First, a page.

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Deegan was born in Bootle in 1910, one of eleven children, to an Irish father and a mother born in Bootle of Irish parents. He left school at 14 and sold papers during the general strike of 1926. After going away to sea, he returned to Liverpool and worked as a casual labourer on the docks.
Joining the Communist Party in 1931, Deegan was active in the National Unemployed Workers Movement. In early 1937, the British Union of Fascists organised a rally to be addressed by its leader, Oswald Mosley, at Liverpool boxing stadium in St. Paul’s Square. Frank Deegan was of the many who gathered to oppose the rally.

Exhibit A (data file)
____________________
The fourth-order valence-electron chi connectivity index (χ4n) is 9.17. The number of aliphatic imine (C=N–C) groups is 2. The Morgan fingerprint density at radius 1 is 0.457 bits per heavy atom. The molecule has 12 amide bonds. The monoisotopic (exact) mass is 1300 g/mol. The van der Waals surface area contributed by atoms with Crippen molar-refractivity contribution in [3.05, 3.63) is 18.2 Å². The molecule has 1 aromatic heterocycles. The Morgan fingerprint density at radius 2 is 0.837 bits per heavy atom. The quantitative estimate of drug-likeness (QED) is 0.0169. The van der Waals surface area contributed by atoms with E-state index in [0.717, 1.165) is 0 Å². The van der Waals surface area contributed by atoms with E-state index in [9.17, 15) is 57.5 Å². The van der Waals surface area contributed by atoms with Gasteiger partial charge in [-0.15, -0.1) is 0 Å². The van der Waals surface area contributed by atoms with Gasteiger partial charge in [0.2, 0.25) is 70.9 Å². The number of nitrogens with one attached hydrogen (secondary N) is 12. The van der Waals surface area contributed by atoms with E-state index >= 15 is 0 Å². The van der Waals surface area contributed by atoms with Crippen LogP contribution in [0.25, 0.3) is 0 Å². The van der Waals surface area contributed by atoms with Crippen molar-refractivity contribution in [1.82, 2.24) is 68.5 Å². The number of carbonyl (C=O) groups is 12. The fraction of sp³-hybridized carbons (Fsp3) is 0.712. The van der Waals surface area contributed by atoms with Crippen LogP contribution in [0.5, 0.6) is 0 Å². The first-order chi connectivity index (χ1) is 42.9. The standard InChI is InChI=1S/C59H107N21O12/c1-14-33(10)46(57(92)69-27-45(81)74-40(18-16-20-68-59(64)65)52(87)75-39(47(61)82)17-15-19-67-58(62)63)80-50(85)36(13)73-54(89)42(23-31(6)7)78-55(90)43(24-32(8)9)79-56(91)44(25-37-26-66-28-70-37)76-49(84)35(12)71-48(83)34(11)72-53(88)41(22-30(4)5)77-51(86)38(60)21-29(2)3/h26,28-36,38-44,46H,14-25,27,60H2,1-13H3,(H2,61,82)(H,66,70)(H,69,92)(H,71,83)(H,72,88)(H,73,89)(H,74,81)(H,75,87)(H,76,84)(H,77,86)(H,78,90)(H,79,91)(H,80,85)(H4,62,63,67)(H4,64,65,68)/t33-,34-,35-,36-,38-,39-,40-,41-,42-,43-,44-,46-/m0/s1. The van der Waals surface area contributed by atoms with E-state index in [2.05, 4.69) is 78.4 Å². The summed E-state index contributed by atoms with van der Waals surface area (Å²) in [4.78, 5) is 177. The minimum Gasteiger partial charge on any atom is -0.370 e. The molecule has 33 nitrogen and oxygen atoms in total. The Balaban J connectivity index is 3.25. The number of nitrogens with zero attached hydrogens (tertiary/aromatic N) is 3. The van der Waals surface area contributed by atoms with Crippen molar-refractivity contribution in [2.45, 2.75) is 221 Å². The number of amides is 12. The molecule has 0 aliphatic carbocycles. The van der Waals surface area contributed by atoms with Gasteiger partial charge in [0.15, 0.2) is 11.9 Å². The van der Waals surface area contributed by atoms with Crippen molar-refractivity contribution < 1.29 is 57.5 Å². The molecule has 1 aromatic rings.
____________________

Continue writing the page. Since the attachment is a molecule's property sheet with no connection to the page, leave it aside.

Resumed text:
On 13th May 1937 Frank Deegan was handed a coach ticket to London by Jack Jones, the first step on a long journey for Spain and the International Brigade. After crossing the Pyrenees, Deegan joined the British Battalion on the Aragón front as it attacked Quinto. He was wounded at Purburell Hill, and again later during the Ebro offensive.
On his return from Spain, he was active on the docks and in the T&G, remaining a local activist until his death late in life.